Feud: Bette and Joan is the latest offering from the people who brought you American Horror Story. Depicting the legendary struggle between Bette Davis and Joan Crawford during the filming of What Ever Happened to Baby Jane?, the critically acclaimed drama has already aired in the States and is coming to BBC Two in December.
But who exactly were the two acting legends depicted in the drama? Here’s what you need to know about Bette Davis.
Who was Bette Davis?
Davis, portrayed by Susan Sarandon in Feud, was immortalised in the 1981 Kim Carnes song Bette Davis Eyes. She was also one of the most iconic actresses of the Golden Age of Hollywood and beyond.
Born Ruth Elizabeth Davis in Lowell, Massachusetts in 1908, she was originally known as Betty. She grew up in New York with her mother and sister and it was here that she changed the spelling of her name to Bette.
After some early dramatic training and a start on the Broadway stage, a 22-year-old Bette made her way to Hollywood in 1930. Despite a less-than-successful screen test, she still found herself with a contract at Universal Studios. She foundered in a series of small parts until her breakthrough in Of Human Bondage for RKO in 1934.
Despite much critical acclaim for her performance, when the Oscars swung around, Bette was not nominated and the snub led to a change in the way the Oscars were voted for. When the official nominations were announced and Davis’s name was not among them, there was public outcry.
Academy president Howard Estabrook, in a bid to quash the scandal, announced that anyone eligible to vote could write their personal choice on the ballot – whether an official nominee or not. As a result this was the only time in Oscars history that a so-called 'write-in' candidate was included among the nominees.
However, Bette didn’t win and to add insult to injury, the winner was Claudette Colbert for It Happened One Night, a role Davis had wanted but which her contracted studio, Warner Brothers, would not release her for.
Nonetheless, Davis won the Oscar the following year for her performance in Dangerous. However, 1935 also saw a change in the way the Oscar nominations were decided – a switch was made from a small committee to a ballot of all eligible members. The practice continues today.
Following her Oscar win, Davis was unhappy with the standard of parts being offered to her by Warner and she wanted to go to the UK to make a couple of different films but this would have meant breaking her contract. Davis mounted a legal battle in the UK High Court to be able to do this – but was ultimately unsuccessful.
She rebounded on her return to the US and, in 1938, earned a second Oscar for her work in Jezebel – today one of her best remembered roles. Her success continued in the 1940s, and from near-pariah she had become one of Warner Brothers’ and Hollywood’s most profitable stars.
In 1941, Davis was even elected to be head of the Academy of Motion Picture Arts and Sciences, the body that adminsters the Oscars. But after unsuccessfully attempting to introduce reforms, she soon resigned.
During the Second World War, Davis was instrumental in the creation of the Hollywood Canteen – which saw some of Hollywood’s biggest names entertain servicemen in a serviceman’s club.
After the war, however, Davis’ career waned. She still worked regularly, but her career would be in the relative doldrums until the iconic 1950s movie All About Eve.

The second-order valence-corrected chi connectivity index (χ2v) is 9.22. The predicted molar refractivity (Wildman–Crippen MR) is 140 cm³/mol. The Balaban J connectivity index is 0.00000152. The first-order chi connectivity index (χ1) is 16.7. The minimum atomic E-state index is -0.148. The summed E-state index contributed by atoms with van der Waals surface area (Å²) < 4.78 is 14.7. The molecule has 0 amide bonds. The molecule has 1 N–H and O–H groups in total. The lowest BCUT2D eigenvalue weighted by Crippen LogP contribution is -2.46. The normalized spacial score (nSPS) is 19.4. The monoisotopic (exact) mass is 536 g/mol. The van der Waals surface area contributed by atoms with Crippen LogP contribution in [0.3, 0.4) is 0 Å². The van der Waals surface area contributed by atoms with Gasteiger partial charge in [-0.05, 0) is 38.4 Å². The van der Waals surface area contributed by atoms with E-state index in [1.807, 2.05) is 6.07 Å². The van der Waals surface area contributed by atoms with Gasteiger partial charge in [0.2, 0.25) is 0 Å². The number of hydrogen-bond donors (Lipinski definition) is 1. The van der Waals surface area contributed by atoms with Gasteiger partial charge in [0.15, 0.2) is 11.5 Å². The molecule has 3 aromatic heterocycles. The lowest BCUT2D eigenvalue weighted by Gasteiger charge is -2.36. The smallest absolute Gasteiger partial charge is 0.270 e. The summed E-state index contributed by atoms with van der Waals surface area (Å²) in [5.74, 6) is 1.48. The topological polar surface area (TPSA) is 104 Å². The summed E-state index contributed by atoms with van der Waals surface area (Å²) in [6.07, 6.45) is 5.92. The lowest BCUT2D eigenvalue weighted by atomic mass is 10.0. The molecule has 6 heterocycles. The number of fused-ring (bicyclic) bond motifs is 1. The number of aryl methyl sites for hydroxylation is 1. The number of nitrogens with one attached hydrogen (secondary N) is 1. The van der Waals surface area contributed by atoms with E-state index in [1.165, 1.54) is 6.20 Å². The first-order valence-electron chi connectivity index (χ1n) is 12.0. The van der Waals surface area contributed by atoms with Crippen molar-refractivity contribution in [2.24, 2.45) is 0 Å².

The rest of the 1950s would see Davis in semi-retirement until What Ever Happened to Baby Jane? paired her with fellow acting legend Joan Crawford in 1962. The story of the filming and aftermath is the subject of a fictionalised retelling in Feud: Bette and Joan, which is coming to BBC Two later this year.
Her pivotal performance as the titular Baby Jane would see Davis nominated for an Oscar once more. Although she didn’t win – and saw rival Crawford physically collect the statuette for winner Anne Bancroft – Davis’s career was revived. She continued to work steadily in films and TV until her death in 1989.
Like her nemesis Joan Crawford, Davis was married four times – to Harmon Nelson, a musician; Arthur Farnsworth, a pilot; William Grant Sherry, an artist and Garry Merrill, an actor. She had three children: a daughter B.D. with husband Sherry (who was later adopted by Merrill) and two adopted children, Margot and Michael (with Merrill).
In 1985, Bette’s daughter B.D. published a book My Mother’s Keeper – much in the same vein as Joan's daughter Christina Crawford’s Mommie Dearest. This led to an estrangement between mother and daughter from 1985 until Davis’s death.
Bette Davis died in the American Hospital in Neuilly-sur-Seine, a suburb of Paris, in 1989 at the age of 81. Despite suffering ill health including cancer and strokes since the early 80s, Davis had continued working. In the run-up to her death she had travelled to Spain to attend a cinema festival but had been taken ill.
During a career spanning six decades, Davis was the first actor of either gender to received 10 Oscar nominations.
“Bette Davis seemed willing, she even had an appetite, for parts that were conventionally unappealing. She changed the requirement that actresses in the movies invariably be likable or attractive,” Meryl Streep, who has herself received 20 Oscar nominations, said of Davis in a tribute on the channel TCM.
“She lifted the veil of appropriate behaviour in women to expose what was scary, unexpected, or ugly - in other words, to do what was appropriate for the character.”
Feud: Bette and Joan begins at 9pm on Saturday December 16 on BBC Two.
Photo credits: Granger/REX/Shutterstock, Kobal/REX/Shutterstock, SNAP/REX/Shutterstock, PA